22. When Dr. Pancake began making the incision for the tummy tuck, Ms. Ramsey screamed in pain that she was not numb, but Dr. Pancake continued with the procedure. He told the nurse to give Ms. Ramsey more Lidocaine. Ms. Ramsey’s blood pressure again began dropping precipitously. Ms. Ramsey almost passed out because of the pain. During the tummy tuck procedure, Ms. Ramsey looked down at her stomach and noticed blood everywhere. Dr. Pancake said he had “nicked a bleeder” and was telling Ms. Ramsey that she needed to stop screaming and kicking so that he could stop the bleeder. Ms. Ramsey felt and smelled him cauterize the vein to stop the bleeding. At that time, the nurse started an IV, with difficulty finding a vein that would hold the IV. At this time, Ms. Ramsey’s blood pressure was dropping, she was sweating profusely and was nauseated.
23. While Ms. Ramsey was receiving stitches for the tummy tuck, the nurse’s husband walked into the room asking her what time she would be getting off because they were going to Knoxville. Obviously, Ms. Ramsey was shocked and embarrassed.
24. On July 17, 2007, Ms. Ramsey called Dr. Pancake’s office with questions concerning the procedure. She was specifically interested in the tummy tuck procedure as she had noticed excessive bleeding and pain. She was advised that she did not get a full tummy tuck because she was so unstable. Dr. Pancake was negligent in failing to perform a full extended abdominoplasty under general anesthesia. Ms. Ramsey advised Dr. Pancake’s office that she needed to be seen and an appointment was made for that day. Ms. Ramsey did not, however, see Dr. Pancake, but saw one of his nurses.
25. Ms. Ramsey is now grossly disfigured due to Dr. Pancake’s outrageous conduct. Ms. Ramsey will require additional surgeries to repair Dr. Pancake’s mistakes.
26. Ms. Ramsey required a mastopexy before she had implants placed. Dr. Pancake was negligent in failing to perform the mastopexy prior to placement of implants.
27. Dr. Pancake failed to comply with the standard of care required of plastic surgeons in the Chattanooga, Tennessee community or similar communities with regard to Rita Ramsey and caused damages and injuries that would not have otherwise occurred. In particular, Dr. Pancake was negligent in the following manner:
a. Dr. Pancake did not take a complete history and conduct a complete physical examination prior to performing surgical procedures on Ms. Ramsey.
b. Dr. Pancake was negligent in using the type of anesthesia he administered in Ms. Ramsey’s case and in recommending only local anesthesia.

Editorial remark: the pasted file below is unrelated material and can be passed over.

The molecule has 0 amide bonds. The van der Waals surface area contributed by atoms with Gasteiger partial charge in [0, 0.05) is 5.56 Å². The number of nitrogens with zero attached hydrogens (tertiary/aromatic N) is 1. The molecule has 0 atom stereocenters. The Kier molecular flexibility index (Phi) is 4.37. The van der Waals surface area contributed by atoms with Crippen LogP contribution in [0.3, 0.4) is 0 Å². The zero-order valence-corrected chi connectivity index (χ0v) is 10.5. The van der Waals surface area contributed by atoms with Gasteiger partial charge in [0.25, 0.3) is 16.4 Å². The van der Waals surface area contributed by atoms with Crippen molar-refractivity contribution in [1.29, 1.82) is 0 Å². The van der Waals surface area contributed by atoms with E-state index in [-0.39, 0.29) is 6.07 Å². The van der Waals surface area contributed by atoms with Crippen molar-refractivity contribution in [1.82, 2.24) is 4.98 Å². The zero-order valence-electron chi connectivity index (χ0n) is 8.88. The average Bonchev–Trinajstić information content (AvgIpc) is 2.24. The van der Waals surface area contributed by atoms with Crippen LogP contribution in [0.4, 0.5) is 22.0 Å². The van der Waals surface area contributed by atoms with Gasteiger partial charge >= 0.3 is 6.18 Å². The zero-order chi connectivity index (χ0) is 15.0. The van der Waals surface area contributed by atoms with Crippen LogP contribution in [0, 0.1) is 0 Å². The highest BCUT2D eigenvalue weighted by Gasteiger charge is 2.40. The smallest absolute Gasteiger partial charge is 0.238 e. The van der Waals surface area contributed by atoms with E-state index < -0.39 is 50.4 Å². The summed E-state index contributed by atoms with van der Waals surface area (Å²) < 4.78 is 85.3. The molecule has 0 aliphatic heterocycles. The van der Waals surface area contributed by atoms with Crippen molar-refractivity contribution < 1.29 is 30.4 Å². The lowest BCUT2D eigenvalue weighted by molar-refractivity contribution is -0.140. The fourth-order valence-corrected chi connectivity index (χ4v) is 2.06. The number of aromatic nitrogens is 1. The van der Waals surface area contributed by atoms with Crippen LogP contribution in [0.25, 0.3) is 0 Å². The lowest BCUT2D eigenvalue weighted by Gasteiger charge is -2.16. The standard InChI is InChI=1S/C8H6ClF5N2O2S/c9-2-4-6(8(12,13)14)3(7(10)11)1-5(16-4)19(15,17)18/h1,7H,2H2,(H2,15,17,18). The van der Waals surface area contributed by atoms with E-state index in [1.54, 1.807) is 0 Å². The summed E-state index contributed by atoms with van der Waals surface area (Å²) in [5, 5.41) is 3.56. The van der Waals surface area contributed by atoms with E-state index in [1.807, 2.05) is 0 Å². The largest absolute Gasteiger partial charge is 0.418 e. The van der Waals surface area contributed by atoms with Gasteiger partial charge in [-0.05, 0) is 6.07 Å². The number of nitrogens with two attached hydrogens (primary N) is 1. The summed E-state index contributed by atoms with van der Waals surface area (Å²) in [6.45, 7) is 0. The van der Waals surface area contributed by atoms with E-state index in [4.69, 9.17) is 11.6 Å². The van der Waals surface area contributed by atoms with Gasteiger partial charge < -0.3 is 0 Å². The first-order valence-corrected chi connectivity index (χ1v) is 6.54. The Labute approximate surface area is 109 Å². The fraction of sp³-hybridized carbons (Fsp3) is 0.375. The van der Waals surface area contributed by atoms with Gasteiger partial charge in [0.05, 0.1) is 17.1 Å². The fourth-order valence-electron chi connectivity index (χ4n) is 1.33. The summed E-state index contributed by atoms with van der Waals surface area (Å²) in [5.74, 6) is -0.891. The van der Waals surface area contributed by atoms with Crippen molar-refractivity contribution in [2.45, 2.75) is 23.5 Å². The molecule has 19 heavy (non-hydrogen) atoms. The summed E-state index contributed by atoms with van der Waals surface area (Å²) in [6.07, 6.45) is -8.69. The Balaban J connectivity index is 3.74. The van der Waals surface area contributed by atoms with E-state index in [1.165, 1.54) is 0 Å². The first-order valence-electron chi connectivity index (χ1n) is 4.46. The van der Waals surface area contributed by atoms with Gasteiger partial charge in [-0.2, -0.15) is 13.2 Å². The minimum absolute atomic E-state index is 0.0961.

c. Dr. Pancake was negligent in failing to protect the privacy of Rita Ramsey and other patients during medical procedures.
d. Dr. Pancake was negligent in failing to maintain a sterile surgical field during Ms. Ramsey’s procedures and the procedures of other patients.
e. Dr. Pancake was negligent in the technique, method and manner he performed Rita Ramsey’s surgical procedures.
f. Dr. Pancake misrepresented his qualifications, training and experience with these surgical procedures and misrepresented the success he had with prior patients.
g. Dr. Pancake was negligent in failing to refer Ms. Ramsey to a wound care specialist and in his follow up care with Ms. Ramsey.
XI
BRENDA HOLLINGSWORTH:
1. On August 8, 2007, Brenda Hollingwsorth went for a free consultation with Dr. Bruce Pancake. She saw Dr. Pancake’s advertisements on television. She relied on his representations that he was a Board Certified plastic surgeon with over 20 years of plastic surgery experience. Dr. Pancake and Ms. Hollingsworth discussed having her hang-over stomach removed and liposuction performed on her hips. Dr. Pancake told Ms. Hollingsworth that he could obtain excellent results for her. Dr. Pancake told Ms. Hollingsworth that the procedures would cost $5,000.00. Ms. Hollingsworth told Dr. Pancake that she was scheduled for a cruise on September 29, 2007, and wanted to know whether the procedures would have any impact on her being able to go on vacation. Dr. Pancake specifically told Ms. Hollingsworth that she would be fully recovered and able to have a great time on her vacation with her new body.
2. On August 15, 2007, Ms. Hollingsworth called Dr. Pancake’s office to schedule the procedures. She was told that the procedures could be performed on August 17, 2007. She was told to arrive at 9:00 a.m. and would be there until approximately 2:00 p.m.
3. On August 17, 2007, Ms. Hollingsworth arrived at The Phoenix Center and was taken back to a procedure room by a nurse. The nurse then took pictures of the areas that were to be operated on by Dr. Pancake. After the pictures were made, Dr. Pancake came into the procedure room. As Dr. Pancake began drawing lines on Ms. Hollingsworth’s abdomen, he told her that he would get as much of her hips as he could. Dr. Pancake did not wear a cap, gown, or mask during the procedures nor did his staff. He traveled from one operating room to another without concern for proper sterile technique.
4. Ms. Hollingsworth was then put on the procedure table and was injected with numerous shots in her abdominal area to numb the area.
5. It took Dr. Pancake approximately 5 ½ hours to perform the numbing process and liposuction. Dr. Pancake proceeded to do the tummy tuck by cutting the skin and removing approximately four (4) inches of skin. He then proceeded to do a cauterization of the blood vessels which were bleeding.